Dogcharmer: Keep calm and carry on

Lily has a tendency to get very excited as people or pups approach.

A dog can remain calm when it is used to being around many people and other dogs. — Stacey Rupolo

Dear Tom,

Our 3-year-old rescue Lily goes nuts when she sees other dogs on our walks! She calms right down if she can get close and “say hi” to the other dog, but lots of times other dog owners avoid her since she is screeching and flailing around on the leash. She also freaks out with strollers, which I hate since she scares the kids.

Any advice?

Dear Meridith,

On my and Lily’s behalf I thank you for being one of the “good guys” and rescuing Lily. I’ve lost count of all the dogs I’ve worked with that when taking a walk “went nuts” when seeing another dog with the audacity to be walking on the same street. To fix this reaction I’ve had great success with “flooding.”

Imagine you’re walking down a long, dark, empty alley, and all of a sudden a person appears, seemingly out of nowhere, heading straight toward you. What’s your comfort level in the aforementioned scenario as compared to walking down the same dark alley, but it’s bustling with people heading in both directions.

When it comes to socializing your four-legged companion, my mantra is the following nine words: “Been there, done that, seen that, no big deal.” I adopted my Standard Poodle, Paula Jean, when she was 2 years old. She’s now 9, and last July we were in a motel in Plymouth, and it was her first experience on an elevator. I was barely able to refrain from laughing at her reaction when she entered (at my soft urging) and froze with her back to the door, legs spread out as far as they would go. It felt like I could hear her saying, “What the hell??” Even though it was only one short flight up, we took the elevator a bunch of times until her attitude was, “Done that, no big deal.” Well-timed treats when the elevator started moving and she was heading to the elevator every time we entered the lobby. In behavior therapy, I flooded her with the experience.

Take Lily to a dog show. Talk about flooding — there will be dogs everywhere she looks, and none of them could care less about Lily. She’ll be overwhelmed (flooded) with all the dogs and after the first couple of barks, she’s likely to be sniffing for gossip and having a great time.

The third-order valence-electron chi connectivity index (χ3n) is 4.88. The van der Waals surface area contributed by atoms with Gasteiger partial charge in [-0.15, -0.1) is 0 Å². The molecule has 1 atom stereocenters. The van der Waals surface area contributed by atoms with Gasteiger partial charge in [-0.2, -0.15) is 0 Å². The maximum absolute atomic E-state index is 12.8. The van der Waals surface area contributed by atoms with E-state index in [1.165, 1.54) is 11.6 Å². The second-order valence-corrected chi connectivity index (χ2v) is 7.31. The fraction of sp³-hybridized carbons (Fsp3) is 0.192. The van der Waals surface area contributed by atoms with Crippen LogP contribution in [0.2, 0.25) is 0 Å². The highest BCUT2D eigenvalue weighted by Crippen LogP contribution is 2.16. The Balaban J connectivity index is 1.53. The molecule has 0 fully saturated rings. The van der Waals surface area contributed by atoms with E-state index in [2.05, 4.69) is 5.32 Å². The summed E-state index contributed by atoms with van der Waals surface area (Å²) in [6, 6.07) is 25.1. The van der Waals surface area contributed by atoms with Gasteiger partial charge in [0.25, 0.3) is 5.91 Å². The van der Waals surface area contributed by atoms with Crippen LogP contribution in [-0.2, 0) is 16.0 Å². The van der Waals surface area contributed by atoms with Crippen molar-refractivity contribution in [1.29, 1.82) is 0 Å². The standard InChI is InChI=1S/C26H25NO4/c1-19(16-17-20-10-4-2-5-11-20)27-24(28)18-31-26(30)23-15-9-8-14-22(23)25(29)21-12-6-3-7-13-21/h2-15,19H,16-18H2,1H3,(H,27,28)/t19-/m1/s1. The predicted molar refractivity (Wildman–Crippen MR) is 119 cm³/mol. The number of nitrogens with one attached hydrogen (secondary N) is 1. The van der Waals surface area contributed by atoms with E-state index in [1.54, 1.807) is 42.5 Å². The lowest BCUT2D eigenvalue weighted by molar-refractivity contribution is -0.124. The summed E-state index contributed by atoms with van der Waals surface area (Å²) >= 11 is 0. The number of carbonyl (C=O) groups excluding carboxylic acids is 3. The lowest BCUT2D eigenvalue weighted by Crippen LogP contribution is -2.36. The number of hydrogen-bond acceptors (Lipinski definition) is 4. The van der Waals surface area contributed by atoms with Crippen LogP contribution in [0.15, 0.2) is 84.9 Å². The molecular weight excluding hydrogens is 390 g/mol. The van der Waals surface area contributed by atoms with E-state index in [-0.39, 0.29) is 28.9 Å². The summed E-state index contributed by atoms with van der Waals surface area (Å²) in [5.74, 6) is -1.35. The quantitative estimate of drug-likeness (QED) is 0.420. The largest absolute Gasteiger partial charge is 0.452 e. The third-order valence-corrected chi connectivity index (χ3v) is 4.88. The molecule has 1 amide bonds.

Over the many years I’ve been training I’ve brought a whole lot of over-reactive dogs to any place where I knew there would be a lot of dogs, and enjoy the dog owners’ amazement at the quick positive response of their own dogs. Prior to bringing Lily to someplace where we’re likely to see a lot of dogs, I would teach her a “leave it” command, to leave and walk cooperatively away from whatever she’s focused on. After initial flooding at a dog park, I’d walk away 100 yards or so and start walking back to the park as somebody was leaving with their dog. Now it’s just you and Lily with another person and leashed dog approaching. The last thing you want to do is tell Lily to sit and stay as the person and dog approach. That’s like telling Lily to sit and stay on the tracks as the train approaches. Rather keep moving toward the approaching six legs and redirect her attention by talking happily while giving her treats until she meets or passes the dog walker. If there’s no convenient dog park around, get a friend with an easy dog to sit and stay as you and Lily approach them with Lily earning treats by NOT going “nuts.” Same applies to strollers. Borrow one and walk with it and Lily for awhile, then have a friend stand with one as you and Lily approach with her getting chicken treats for not going “nuts.” Lily’s response is fear-based, and you’re teaching her “Seen that, no big deal.”

Good luck.
Dog Charmer Tom

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